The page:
A mob stormed the U.S. Capitol on Wednesday, but investors showed little reaction — lifting the Dow Jones Industrial Average to a record close and showing little appetite for traditional safe-haven assets despite violent scenes that temporarily interrupted the ratification of President-elect Joe Biden’s Electoral College victory.
That’s because the invasion of the Capitol did nothing to change expectations around the near-term political and economic outlook.
Instead, the driving force behind the session’s stock-market gains and other financial-market moves appeared to be optimism over the prospect for another, larger round of aid spending following a Democratic sweep of a pair of runoff elections in Georgia that will give the party control of the Senate as President-elect Joe Biden prepares to take office on Jan. 20. Democrats retained control of the House in the Nov. 3 elections.
“No matter the political consequences of today’s takeover of the Capitol, Wall Street continues to be encouraged by the economic-enhancement possibilities of a Democratic ‘trifecta,’” Sam Stovall, chief investment strategist of CFRA, told MarketWatch in an email after Wednesday’s market close.
Investors have also remained upbeat about the potential for vaccine rollouts to allow a wider economic reopening, despite snags in distribution and worries about a more rapid spread of COVID-19 as a result of new variants.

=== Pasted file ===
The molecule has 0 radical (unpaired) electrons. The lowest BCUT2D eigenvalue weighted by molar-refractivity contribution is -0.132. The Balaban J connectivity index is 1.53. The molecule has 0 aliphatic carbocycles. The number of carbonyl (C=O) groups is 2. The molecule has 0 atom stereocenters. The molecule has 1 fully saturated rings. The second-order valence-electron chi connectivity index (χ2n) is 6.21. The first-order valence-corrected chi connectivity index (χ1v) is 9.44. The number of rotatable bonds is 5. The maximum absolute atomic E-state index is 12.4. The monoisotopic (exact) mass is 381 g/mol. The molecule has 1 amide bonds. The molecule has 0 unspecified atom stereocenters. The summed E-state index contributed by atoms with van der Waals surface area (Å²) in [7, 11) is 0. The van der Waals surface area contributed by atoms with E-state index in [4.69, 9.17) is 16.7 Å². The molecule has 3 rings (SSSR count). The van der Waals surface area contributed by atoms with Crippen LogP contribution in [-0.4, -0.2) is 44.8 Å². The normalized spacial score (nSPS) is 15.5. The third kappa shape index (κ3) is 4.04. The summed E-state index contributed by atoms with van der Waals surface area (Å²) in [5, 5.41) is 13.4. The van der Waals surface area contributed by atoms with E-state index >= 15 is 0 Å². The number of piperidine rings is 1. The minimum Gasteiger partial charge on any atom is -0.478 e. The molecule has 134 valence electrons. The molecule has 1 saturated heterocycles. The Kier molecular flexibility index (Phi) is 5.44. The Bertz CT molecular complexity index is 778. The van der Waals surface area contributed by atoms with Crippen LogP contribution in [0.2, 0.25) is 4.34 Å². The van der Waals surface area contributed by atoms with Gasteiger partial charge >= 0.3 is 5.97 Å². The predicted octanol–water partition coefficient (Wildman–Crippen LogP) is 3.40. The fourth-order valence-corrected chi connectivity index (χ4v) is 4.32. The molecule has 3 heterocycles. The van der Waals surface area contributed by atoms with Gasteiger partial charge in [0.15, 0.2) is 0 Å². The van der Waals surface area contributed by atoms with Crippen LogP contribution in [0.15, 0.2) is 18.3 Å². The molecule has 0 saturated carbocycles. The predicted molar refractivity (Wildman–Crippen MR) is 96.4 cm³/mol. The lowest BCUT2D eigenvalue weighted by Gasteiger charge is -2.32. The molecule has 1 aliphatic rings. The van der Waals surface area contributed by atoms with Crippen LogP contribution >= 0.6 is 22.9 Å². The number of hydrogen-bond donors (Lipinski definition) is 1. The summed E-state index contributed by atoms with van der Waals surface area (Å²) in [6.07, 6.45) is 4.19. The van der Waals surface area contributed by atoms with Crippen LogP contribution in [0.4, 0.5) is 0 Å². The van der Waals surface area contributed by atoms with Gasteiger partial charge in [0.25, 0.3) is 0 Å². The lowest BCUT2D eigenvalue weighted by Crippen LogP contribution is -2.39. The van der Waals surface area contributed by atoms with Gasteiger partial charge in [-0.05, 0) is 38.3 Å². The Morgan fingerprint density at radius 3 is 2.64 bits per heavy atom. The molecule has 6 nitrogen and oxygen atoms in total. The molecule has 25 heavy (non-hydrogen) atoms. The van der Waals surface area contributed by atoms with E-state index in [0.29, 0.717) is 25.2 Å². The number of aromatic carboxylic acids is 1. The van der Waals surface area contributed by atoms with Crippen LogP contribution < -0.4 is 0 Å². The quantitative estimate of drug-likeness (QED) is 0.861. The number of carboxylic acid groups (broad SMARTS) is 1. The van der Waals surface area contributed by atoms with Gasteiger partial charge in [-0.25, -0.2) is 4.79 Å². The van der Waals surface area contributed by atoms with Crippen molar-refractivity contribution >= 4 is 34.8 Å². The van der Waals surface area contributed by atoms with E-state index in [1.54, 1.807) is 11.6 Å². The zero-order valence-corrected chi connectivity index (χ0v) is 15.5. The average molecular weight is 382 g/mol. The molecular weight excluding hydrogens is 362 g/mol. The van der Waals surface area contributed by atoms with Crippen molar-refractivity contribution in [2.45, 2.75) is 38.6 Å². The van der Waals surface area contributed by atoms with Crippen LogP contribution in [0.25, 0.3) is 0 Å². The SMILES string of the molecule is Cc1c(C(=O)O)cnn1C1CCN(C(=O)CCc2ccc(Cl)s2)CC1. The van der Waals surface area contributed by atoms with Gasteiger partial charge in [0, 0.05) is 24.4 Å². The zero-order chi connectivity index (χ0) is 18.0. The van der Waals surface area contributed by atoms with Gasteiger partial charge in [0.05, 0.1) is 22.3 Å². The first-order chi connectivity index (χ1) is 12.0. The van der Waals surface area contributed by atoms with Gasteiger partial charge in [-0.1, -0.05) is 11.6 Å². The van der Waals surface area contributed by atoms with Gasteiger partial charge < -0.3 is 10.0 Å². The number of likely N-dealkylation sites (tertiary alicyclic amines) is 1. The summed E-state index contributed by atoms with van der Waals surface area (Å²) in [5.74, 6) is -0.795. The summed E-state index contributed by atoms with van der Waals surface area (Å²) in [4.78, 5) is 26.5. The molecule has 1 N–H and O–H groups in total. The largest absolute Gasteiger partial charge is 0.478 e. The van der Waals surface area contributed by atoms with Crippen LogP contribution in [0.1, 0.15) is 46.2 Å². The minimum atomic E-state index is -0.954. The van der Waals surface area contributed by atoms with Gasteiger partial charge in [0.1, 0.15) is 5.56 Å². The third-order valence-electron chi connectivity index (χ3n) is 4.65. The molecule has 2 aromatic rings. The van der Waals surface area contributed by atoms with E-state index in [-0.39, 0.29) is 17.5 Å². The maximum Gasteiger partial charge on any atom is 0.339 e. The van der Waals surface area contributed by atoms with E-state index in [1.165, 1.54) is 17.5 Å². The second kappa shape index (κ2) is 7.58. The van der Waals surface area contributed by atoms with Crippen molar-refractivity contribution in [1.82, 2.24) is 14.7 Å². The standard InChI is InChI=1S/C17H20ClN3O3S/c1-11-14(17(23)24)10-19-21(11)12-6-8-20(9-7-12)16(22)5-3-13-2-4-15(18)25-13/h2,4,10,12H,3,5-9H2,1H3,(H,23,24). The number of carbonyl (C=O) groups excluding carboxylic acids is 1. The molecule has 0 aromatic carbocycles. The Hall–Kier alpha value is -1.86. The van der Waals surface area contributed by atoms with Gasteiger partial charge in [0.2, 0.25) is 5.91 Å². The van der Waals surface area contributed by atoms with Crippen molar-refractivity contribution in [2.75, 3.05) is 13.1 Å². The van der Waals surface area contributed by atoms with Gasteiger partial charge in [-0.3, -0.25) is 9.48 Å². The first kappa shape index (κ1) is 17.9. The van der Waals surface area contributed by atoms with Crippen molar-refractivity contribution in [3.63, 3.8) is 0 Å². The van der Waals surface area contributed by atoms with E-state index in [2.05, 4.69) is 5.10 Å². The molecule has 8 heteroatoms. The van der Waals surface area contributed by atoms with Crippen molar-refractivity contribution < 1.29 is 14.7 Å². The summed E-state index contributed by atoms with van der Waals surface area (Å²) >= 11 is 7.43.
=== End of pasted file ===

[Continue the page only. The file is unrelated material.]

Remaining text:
Stocks were in rally mode before the onset of the violence.
While stocks did pare gains, they finished the session solidly higher. The Dow Jones Industrial Average DJIA, +1.44% rose 437.80 points, or 1.4%, to close at a record 30,829.40 after earlier breaching the 31,000 threshold for the first time. The S&P 500 SPX, +0.57% advanced 0.6% to close at 3,748.14, just 0.2% away from its all-time high finish, while the Nasdaq Composite COMP, -0.61% lost ground to end the day with a loss of 0.6%.
Treasurys, which tend to serve as a haven during periods of unrest and uncertainty, instead saw prices fall, driving up yields. The 10-year yield TMUBMUSD10Y, 1.041% rose 8.6 basis points to 1.041%, finishing above the 1% level for the first time in nine months.